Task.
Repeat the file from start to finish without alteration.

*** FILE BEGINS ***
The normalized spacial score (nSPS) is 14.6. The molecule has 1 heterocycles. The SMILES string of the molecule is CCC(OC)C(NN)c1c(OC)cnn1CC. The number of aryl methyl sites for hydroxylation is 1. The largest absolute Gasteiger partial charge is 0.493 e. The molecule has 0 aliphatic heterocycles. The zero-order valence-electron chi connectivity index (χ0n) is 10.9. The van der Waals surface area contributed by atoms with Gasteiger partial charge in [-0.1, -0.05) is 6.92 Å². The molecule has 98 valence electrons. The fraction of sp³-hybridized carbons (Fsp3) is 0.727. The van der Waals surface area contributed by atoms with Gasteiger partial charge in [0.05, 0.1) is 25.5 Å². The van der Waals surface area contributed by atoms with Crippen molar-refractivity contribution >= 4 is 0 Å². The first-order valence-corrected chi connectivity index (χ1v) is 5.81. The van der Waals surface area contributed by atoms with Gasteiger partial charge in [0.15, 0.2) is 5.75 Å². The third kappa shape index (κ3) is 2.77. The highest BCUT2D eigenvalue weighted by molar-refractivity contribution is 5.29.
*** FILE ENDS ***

The normalized spacial score (nSPS) is 14.6. The molecule has 1 heterocycles. The SMILES string of the molecule is CCC(OC)C(NN)c1c(OC)cnn1CC. The number of aryl methyl sites for hydroxylation is 1. The largest absolute Gasteiger partial charge is 0.493 e. The molecule has 0 aliphatic heterocycles. The zero-order valence-electron chi connectivity index (χ0n) is 10.9. The van der Waals surface area contributed by atoms with Gasteiger partial charge in [-0.1, -0.05) is 6.92 Å². The molecule has 98 valence electrons. The fraction of sp³-hybridized carbons (Fsp3) is 0.727. The van der Waals surface area contributed by atoms with Gasteiger partial charge in [0.05, 0.1) is 25.5 Å². The van der Waals surface area contributed by atoms with Crippen molar-refractivity contribution >= 4 is 0 Å². The first-order valence-corrected chi connectivity index (χ1v) is 5.81. The van der Waals surface area contributed by atoms with Gasteiger partial charge in [0.15, 0.2) is 5.75 Å². The third kappa shape index (κ3) is 2.77. The highest BCUT2D eigenvalue weighted by molar-refractivity contribution is 5.29.